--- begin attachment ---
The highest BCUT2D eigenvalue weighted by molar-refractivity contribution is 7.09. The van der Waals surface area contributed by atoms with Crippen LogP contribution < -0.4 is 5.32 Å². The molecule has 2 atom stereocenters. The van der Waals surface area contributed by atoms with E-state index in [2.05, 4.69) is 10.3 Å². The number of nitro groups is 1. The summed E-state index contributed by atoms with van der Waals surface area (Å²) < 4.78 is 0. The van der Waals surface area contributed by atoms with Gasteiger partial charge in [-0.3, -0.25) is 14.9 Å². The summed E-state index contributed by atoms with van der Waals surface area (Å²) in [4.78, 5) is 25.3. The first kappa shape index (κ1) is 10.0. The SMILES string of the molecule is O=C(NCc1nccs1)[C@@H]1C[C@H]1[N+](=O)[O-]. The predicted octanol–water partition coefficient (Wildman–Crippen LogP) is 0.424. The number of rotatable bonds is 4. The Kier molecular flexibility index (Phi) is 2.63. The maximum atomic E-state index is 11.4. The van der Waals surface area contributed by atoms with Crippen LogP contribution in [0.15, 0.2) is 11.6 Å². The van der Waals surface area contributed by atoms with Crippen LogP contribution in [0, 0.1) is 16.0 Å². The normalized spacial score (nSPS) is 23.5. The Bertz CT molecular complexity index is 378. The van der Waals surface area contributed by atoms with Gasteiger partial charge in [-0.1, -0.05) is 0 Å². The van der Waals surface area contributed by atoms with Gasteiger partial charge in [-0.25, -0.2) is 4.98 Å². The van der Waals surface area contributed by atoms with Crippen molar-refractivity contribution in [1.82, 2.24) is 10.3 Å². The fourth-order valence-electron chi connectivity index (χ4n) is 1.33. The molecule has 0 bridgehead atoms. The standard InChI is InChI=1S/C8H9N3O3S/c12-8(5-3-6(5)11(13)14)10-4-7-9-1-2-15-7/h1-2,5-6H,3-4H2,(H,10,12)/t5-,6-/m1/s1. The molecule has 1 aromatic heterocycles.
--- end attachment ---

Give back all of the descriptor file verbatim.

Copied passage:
The highest BCUT2D eigenvalue weighted by molar-refractivity contribution is 7.09. The van der Waals surface area contributed by atoms with Crippen LogP contribution < -0.4 is 5.32 Å². The molecule has 2 atom stereocenters. The van der Waals surface area contributed by atoms with E-state index in [2.05, 4.69) is 10.3 Å². The number of nitro groups is 1. The summed E-state index contributed by atoms with van der Waals surface area (Å²) < 4.78 is 0. The van der Waals surface area contributed by atoms with Gasteiger partial charge in [-0.3, -0.25) is 14.9 Å². The summed E-state index contributed by atoms with van der Waals surface area (Å²) in [4.78, 5) is 25.3. The first kappa shape index (κ1) is 10.0. The SMILES string of the molecule is O=C(NCc1nccs1)[C@@H]1C[C@H]1[N+](=O)[O-]. The predicted octanol–water partition coefficient (Wildman–Crippen LogP) is 0.424. The number of rotatable bonds is 4. The Kier molecular flexibility index (Phi) is 2.63. The maximum atomic E-state index is 11.4. The van der Waals surface area contributed by atoms with Crippen LogP contribution in [0.15, 0.2) is 11.6 Å². The van der Waals surface area contributed by atoms with Crippen LogP contribution in [0, 0.1) is 16.0 Å². The normalized spacial score (nSPS) is 23.5. The Bertz CT molecular complexity index is 378. The van der Waals surface area contributed by atoms with Gasteiger partial charge in [-0.1, -0.05) is 0 Å². The van der Waals surface area contributed by atoms with Gasteiger partial charge in [-0.25, -0.2) is 4.98 Å². The van der Waals surface area contributed by atoms with Crippen molar-refractivity contribution in [1.82, 2.24) is 10.3 Å². The fourth-order valence-electron chi connectivity index (χ4n) is 1.33. The molecule has 0 bridgehead atoms. The standard InChI is InChI=1S/C8H9N3O3S/c12-8(5-3-6(5)11(13)14)10-4-7-9-1-2-15-7/h1-2,5-6H,3-4H2,(H,10,12)/t5-,6-/m1/s1. The molecule has 1 aromatic heterocycles.